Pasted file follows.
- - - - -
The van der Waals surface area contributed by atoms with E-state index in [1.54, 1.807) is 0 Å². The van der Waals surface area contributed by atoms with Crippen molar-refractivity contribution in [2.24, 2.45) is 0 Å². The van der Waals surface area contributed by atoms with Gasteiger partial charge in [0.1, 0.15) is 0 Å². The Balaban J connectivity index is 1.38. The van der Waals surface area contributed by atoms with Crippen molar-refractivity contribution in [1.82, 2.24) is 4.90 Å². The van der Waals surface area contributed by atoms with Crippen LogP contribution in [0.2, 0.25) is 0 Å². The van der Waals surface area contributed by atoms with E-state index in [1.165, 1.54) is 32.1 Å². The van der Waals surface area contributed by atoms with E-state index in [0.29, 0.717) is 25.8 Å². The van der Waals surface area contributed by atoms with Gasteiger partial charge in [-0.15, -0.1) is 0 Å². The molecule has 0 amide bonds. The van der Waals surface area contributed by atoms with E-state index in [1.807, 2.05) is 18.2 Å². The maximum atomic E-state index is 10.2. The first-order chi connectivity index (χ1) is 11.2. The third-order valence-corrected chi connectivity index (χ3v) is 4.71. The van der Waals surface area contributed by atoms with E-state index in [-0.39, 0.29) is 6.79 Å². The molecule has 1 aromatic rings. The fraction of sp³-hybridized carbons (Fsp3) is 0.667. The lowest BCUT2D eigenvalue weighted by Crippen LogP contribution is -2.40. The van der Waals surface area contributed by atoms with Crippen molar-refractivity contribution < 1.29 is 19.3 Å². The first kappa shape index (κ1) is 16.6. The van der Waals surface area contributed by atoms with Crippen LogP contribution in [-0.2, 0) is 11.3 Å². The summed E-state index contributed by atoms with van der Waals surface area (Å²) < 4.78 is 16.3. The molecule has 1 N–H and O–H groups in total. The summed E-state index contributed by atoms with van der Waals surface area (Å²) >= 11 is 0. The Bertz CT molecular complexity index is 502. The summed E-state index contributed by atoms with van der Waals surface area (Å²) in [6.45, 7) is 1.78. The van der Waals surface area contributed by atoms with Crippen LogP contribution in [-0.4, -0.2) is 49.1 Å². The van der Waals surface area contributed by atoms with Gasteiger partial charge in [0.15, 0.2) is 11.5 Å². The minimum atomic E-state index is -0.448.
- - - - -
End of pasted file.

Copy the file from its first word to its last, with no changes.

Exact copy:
The van der Waals surface area contributed by atoms with E-state index in [1.54, 1.807) is 0 Å². The van der Waals surface area contributed by atoms with Crippen molar-refractivity contribution in [2.24, 2.45) is 0 Å². The van der Waals surface area contributed by atoms with Gasteiger partial charge in [0.1, 0.15) is 0 Å². The Balaban J connectivity index is 1.38. The van der Waals surface area contributed by atoms with Crippen molar-refractivity contribution in [1.82, 2.24) is 4.90 Å². The van der Waals surface area contributed by atoms with Crippen LogP contribution in [0.2, 0.25) is 0 Å². The van der Waals surface area contributed by atoms with E-state index in [1.165, 1.54) is 32.1 Å². The van der Waals surface area contributed by atoms with E-state index in [0.29, 0.717) is 25.8 Å². The van der Waals surface area contributed by atoms with Gasteiger partial charge in [-0.15, -0.1) is 0 Å². The molecule has 0 amide bonds. The van der Waals surface area contributed by atoms with E-state index in [1.807, 2.05) is 18.2 Å². The maximum atomic E-state index is 10.2. The first-order chi connectivity index (χ1) is 11.2. The third-order valence-corrected chi connectivity index (χ3v) is 4.71. The van der Waals surface area contributed by atoms with E-state index in [-0.39, 0.29) is 6.79 Å². The molecule has 1 aromatic rings. The fraction of sp³-hybridized carbons (Fsp3) is 0.667. The lowest BCUT2D eigenvalue weighted by Crippen LogP contribution is -2.40. The van der Waals surface area contributed by atoms with Crippen molar-refractivity contribution < 1.29 is 19.3 Å². The first kappa shape index (κ1) is 16.6. The van der Waals surface area contributed by atoms with Crippen LogP contribution in [-0.2, 0) is 11.3 Å². The summed E-state index contributed by atoms with van der Waals surface area (Å²) < 4.78 is 16.3. The molecule has 1 N–H and O–H groups in total. The summed E-state index contributed by atoms with van der Waals surface area (Å²) >= 11 is 0. The Bertz CT molecular complexity index is 502. The summed E-state index contributed by atoms with van der Waals surface area (Å²) in [6.45, 7) is 1.78. The van der Waals surface area contributed by atoms with Crippen LogP contribution in [-0.4, -0.2) is 49.1 Å². The van der Waals surface area contributed by atoms with Gasteiger partial charge in [0.15, 0.2) is 11.5 Å². The minimum atomic E-state index is -0.448.